What is a discoid meniscus?
A normal meniscus is a c-shaped cushion of cartilage that supports the knee joint. A discoid meniscus is shaped more like a disc and does not taper as much toward the center. It can be a partial or a complete disc of tissue.
In some patients, a discoid meniscus can cause pain or decreased motion in their knee. Some patients may experience a “popping” sensation. The symptoms may start with a twisting injury to the knee or may start suddenly.
What causes discoid meniscus?
Approximately 1% of individuals are born with a discoid meniscus. Most of these abnormal menisci occur on the outer aspect of the knee. Many people with a discoid meniscus are unaware they have it and don’t have any symptoms.
Is this a problem?
It can be. For those who have pain in the knee, limited range of motion, and catching or locking of the knee caused by the discoid meniscus or a tear in it, treatment may be recommended. If the discoid meniscus is not causing these symptoms, then it may not be a problem.
What are the treatment options?
If it is determined that the discoid meniscus is not the cause of the symptoms, the meniscus will be left alone and monitored.
If the cause of the symptoms is the discoid meniscus itself, arthroscopic surgery may be required to alleviate the pain and to allow the patient to fully straighten their knee. The surgeon will shave down the discoid meniscus in order to give it a more normal shape. If there is an abnormal connection of the meniscus, that allows extra motion, it may need to be repaired.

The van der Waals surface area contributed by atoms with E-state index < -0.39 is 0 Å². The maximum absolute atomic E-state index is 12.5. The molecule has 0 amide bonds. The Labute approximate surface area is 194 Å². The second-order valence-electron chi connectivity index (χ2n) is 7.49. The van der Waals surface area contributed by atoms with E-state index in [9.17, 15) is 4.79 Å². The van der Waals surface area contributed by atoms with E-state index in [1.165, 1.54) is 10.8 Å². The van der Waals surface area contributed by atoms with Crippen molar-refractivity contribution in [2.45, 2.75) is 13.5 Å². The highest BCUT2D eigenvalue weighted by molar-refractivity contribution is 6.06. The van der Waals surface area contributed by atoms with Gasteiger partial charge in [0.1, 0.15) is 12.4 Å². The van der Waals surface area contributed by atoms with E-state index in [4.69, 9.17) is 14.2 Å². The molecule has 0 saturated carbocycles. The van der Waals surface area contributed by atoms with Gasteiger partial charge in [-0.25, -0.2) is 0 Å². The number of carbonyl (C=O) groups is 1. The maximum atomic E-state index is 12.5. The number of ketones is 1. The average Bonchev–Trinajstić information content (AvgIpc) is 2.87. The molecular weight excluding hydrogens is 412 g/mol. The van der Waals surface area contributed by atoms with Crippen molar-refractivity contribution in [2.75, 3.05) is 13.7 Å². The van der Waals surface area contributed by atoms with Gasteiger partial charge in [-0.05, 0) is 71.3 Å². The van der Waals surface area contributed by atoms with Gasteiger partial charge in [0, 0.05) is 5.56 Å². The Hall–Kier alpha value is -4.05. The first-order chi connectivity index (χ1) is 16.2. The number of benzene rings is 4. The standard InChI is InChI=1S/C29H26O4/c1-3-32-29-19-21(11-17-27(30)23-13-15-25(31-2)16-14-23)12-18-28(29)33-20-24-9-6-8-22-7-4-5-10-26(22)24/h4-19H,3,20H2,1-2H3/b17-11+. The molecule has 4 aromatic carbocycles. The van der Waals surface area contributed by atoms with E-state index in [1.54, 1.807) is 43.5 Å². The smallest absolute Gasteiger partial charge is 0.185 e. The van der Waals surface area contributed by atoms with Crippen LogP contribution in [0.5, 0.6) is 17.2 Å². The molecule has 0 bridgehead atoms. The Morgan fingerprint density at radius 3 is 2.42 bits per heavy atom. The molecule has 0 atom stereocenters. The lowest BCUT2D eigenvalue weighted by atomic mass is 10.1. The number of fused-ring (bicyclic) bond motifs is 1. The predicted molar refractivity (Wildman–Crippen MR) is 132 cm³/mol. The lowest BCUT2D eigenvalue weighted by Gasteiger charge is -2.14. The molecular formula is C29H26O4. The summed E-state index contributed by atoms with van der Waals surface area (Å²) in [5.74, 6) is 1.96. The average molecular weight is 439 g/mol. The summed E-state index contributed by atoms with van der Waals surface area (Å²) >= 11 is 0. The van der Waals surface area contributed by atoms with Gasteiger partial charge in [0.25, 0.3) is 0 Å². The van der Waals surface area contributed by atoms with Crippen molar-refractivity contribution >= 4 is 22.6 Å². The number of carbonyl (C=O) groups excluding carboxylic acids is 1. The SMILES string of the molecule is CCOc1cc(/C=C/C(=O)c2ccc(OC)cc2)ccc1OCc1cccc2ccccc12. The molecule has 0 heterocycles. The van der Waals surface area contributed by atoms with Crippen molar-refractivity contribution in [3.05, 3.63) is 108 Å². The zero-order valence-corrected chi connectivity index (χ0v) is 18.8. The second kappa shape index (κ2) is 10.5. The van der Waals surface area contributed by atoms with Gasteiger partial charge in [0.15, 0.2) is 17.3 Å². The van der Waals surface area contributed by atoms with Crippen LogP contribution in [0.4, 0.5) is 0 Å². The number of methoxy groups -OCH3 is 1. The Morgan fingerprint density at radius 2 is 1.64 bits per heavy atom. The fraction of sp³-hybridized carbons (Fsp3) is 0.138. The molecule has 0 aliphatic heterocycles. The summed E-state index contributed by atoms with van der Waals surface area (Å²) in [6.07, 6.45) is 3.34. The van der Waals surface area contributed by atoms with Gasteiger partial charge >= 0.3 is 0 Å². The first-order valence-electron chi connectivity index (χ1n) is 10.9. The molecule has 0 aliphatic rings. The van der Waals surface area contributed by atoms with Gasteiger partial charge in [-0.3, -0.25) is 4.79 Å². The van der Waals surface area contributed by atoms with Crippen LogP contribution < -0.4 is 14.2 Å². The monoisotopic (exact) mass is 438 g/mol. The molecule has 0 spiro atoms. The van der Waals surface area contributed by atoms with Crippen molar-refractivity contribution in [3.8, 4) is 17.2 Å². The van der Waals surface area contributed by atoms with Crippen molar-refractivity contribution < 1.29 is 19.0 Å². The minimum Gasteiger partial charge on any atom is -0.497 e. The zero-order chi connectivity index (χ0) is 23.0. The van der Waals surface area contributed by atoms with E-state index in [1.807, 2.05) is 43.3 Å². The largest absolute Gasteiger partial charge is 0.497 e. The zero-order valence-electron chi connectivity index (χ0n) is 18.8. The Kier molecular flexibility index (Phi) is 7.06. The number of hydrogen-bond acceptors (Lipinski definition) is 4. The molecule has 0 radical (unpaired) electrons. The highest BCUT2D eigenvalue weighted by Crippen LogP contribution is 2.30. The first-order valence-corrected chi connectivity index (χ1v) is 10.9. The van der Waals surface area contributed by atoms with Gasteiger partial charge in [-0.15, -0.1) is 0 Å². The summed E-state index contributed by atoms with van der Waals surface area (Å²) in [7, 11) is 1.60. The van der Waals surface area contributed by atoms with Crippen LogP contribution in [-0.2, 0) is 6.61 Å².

What should I expect after surgery?
If the meniscus needs to be repaired due to an abnormal motion, the patient will need to use crutches for six weeks to allow healing. Movement in the knee will be encouraged. A return to normal activity should be expected in six to eight weeks.
If the meniscus has a good attachment and only needs to be re-shaped, then the patient can begin walking on the knee after surgery. Crutches or a brace may needed for a short period to assist the patient with ambulation. A return to normal activity should be expected in two weeks.
After surgery, the patient will have an Ace wrap around their knee, which should remain in place for 48 hours. Placing ice on the knee for approximately 15 minutes every hour during the first two days is encouraged.
After two days, the Ace wrap can be removed but the clear dressing underneath should remain in place until the patient’s follow-up appointment. Once the Ace wrap is removed, on the second day, showering is allowed though submerging the knee in a bath-tub should be avoided.
What should I expect long-term?
The discoid meniscus is an abnormal structure. Though the surgeon can taper the shape of the meniscus to a more normal appearance, the tissue remains abnormal. The remaining tissue remains more susceptible to future injury and may need additional surgery.